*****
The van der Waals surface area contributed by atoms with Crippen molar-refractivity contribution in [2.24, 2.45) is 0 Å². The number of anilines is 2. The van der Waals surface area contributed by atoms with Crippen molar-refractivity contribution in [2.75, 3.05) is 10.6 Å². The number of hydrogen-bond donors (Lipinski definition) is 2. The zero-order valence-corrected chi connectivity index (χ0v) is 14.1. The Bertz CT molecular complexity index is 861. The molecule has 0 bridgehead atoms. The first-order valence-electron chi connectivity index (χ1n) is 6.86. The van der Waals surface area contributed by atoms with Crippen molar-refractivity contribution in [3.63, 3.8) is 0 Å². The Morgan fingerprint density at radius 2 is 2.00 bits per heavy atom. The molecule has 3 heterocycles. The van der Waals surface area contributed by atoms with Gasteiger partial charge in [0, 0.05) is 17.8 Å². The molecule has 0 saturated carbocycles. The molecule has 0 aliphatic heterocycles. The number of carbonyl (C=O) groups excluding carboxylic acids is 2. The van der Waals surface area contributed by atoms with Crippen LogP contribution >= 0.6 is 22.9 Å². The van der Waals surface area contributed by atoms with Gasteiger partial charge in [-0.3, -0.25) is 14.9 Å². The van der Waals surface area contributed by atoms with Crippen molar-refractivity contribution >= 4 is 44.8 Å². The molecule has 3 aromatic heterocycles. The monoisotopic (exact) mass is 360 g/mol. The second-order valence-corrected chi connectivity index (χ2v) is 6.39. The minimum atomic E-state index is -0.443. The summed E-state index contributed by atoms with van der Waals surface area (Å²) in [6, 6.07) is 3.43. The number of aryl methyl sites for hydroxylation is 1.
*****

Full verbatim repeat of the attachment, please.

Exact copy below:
The van der Waals surface area contributed by atoms with Crippen molar-refractivity contribution in [2.24, 2.45) is 0 Å². The number of anilines is 2. The van der Waals surface area contributed by atoms with Crippen molar-refractivity contribution in [2.75, 3.05) is 10.6 Å². The number of hydrogen-bond donors (Lipinski definition) is 2. The zero-order valence-corrected chi connectivity index (χ0v) is 14.1. The Bertz CT molecular complexity index is 861. The molecule has 0 bridgehead atoms. The first-order valence-electron chi connectivity index (χ1n) is 6.86. The van der Waals surface area contributed by atoms with Crippen molar-refractivity contribution in [3.63, 3.8) is 0 Å². The Morgan fingerprint density at radius 2 is 2.00 bits per heavy atom. The molecule has 3 heterocycles. The van der Waals surface area contributed by atoms with Gasteiger partial charge in [0, 0.05) is 17.8 Å². The molecule has 0 saturated carbocycles. The molecule has 0 aliphatic heterocycles. The number of carbonyl (C=O) groups excluding carboxylic acids is 2. The van der Waals surface area contributed by atoms with Crippen LogP contribution >= 0.6 is 22.9 Å². The van der Waals surface area contributed by atoms with Gasteiger partial charge in [-0.3, -0.25) is 14.9 Å². The van der Waals surface area contributed by atoms with Crippen molar-refractivity contribution >= 4 is 44.8 Å². The molecule has 3 aromatic heterocycles. The monoisotopic (exact) mass is 360 g/mol. The second-order valence-corrected chi connectivity index (χ2v) is 6.39. The minimum atomic E-state index is -0.443. The summed E-state index contributed by atoms with van der Waals surface area (Å²) in [6, 6.07) is 3.43. The number of aryl methyl sites for hydroxylation is 1.